Business

VAT cash accounting - let's keep it simple

Cash accounting enables a business to account for and pay VAT on the basis of cash received and paid rather than on the basis of invoices issued and received.
Feargal McCormack

QUESTION: I own and operate a small business and my annual turnover is around £1 million. Some of my customers take a long time to pay me and I have paid the output VAT to HMRC perhaps two or three months sooner than I get paid. I have read about the cash accounting scheme – how does it work?

ANSWER: Cash accounting enables a business to account for and pay VAT on the basis of cash received and paid rather than on the basis of invoices issued and received.

The advantages of the scheme are as follows:

• Output tax is not due until the business receives payment of its sales invoices. If customers pay promptly, the advantage will be limited. Even so, the gain may be material.

• There is automatic bad debt relief because, if no payment is received, no output tax is due.

• Most businesses find it easier to think in terms of cash flows in and out of their business than invoiced amounts.

The potential disadvantages are as follows:

• There is no input tax recovery until payment of suppliers' invoices.

• The scheme will not be beneficial for net repayment businesses - for example, a business just starting up, which has substantial initial expenditure on equipment, stocks etc so that input tax exceeds the output tax, should delay starting to use the scheme. That way, it recovers the initial input tax on the basis of input invoices as opposed to payments.

A business can join the scheme if it has reasonable grounds for believing that taxable turnover in the next 12 months will not exceed £1,350,000 provided that it:

• is up to date with VAT returns

• has paid over all VAT due or agreed a basis for settling any outstanding amount in instalments

• has not in the previous year been convicted of any VAT offences.

All standard and zero-rated supplies count towards the £1,350,000 except anticipated sales of capital assets previously used within the business. Exempt supplies are excluded. When a business joins the scheme, it must be careful not to account again for VAT on any amounts already dealt with previously on the basis of invoices issued and received.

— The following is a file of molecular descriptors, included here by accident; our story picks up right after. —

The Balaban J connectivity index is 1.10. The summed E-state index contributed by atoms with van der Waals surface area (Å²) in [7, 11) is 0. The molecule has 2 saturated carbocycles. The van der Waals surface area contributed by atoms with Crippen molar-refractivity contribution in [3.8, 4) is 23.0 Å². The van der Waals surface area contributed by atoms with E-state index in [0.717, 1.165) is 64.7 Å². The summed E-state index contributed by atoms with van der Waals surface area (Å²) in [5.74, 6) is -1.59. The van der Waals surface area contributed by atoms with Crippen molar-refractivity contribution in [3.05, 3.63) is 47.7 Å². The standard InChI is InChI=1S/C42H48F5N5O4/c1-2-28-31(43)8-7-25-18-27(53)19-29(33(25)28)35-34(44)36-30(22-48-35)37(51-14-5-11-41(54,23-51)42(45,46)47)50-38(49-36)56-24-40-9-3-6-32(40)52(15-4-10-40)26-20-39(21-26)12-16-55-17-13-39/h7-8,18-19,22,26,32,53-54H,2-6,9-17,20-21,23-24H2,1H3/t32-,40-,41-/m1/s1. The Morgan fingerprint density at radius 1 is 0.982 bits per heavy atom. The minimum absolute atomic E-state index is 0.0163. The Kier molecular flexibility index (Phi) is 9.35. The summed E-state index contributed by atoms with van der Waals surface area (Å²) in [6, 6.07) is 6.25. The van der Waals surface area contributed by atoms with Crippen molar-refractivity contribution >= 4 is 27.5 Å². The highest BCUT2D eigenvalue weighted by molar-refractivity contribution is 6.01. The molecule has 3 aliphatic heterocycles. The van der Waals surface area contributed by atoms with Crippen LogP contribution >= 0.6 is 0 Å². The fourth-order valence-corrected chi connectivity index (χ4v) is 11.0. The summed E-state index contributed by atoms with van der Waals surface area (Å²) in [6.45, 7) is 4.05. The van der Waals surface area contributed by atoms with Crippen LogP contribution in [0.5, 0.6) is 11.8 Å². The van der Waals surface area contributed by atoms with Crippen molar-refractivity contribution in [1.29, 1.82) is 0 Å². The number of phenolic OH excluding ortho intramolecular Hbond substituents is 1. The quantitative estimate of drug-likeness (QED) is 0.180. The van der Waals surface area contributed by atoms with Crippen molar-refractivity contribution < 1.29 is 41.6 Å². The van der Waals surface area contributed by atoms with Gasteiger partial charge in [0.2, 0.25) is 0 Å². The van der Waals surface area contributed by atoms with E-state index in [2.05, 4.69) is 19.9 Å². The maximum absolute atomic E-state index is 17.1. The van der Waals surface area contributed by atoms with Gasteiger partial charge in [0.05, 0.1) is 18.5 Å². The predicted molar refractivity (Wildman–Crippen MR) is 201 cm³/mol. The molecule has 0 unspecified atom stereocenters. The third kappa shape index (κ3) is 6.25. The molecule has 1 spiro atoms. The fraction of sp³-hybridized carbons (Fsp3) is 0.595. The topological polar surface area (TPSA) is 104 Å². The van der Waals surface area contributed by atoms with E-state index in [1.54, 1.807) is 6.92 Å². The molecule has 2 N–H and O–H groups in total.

A business can start using the scheme without informing HMRC. It does not cover:

• goods bought or sold under lease or hire-purchase agreements

• goods bought or sold under credit sale or conditional sale agreements

• supplies invoiced where full payment is not due within six months

• supplies invoiced in advance of delivering the goods or performing the services.

Once annual turnover reaches £1,600,000 the business must leave the scheme immediately.

On leaving the scheme, VAT is due on all supplies on which it has not already been accounted for. However outstanding VAT can be accounted for on a cash basis for a further six months after leaving the scheme.

Under the cash accounting scheme the prime record will be a cash book summarising all payments made and received with a separate column for VAT. The payments need to be clearly cross-referenced to the appropriate purchase/sales invoice. In addition the normal requirements regarding copies of VAT invoices and evidence of input tax apply.

:: Feargal McCormack (f.mccormack@pkffpm.com) is managing partner of PKF-FPM (www.pkffpm.com). The advice in this column is specific to the facts surrounding the question posed. Neither the Irish News nor the contributors accept liability for any direct or indirect loss arising reliance placed on replies.

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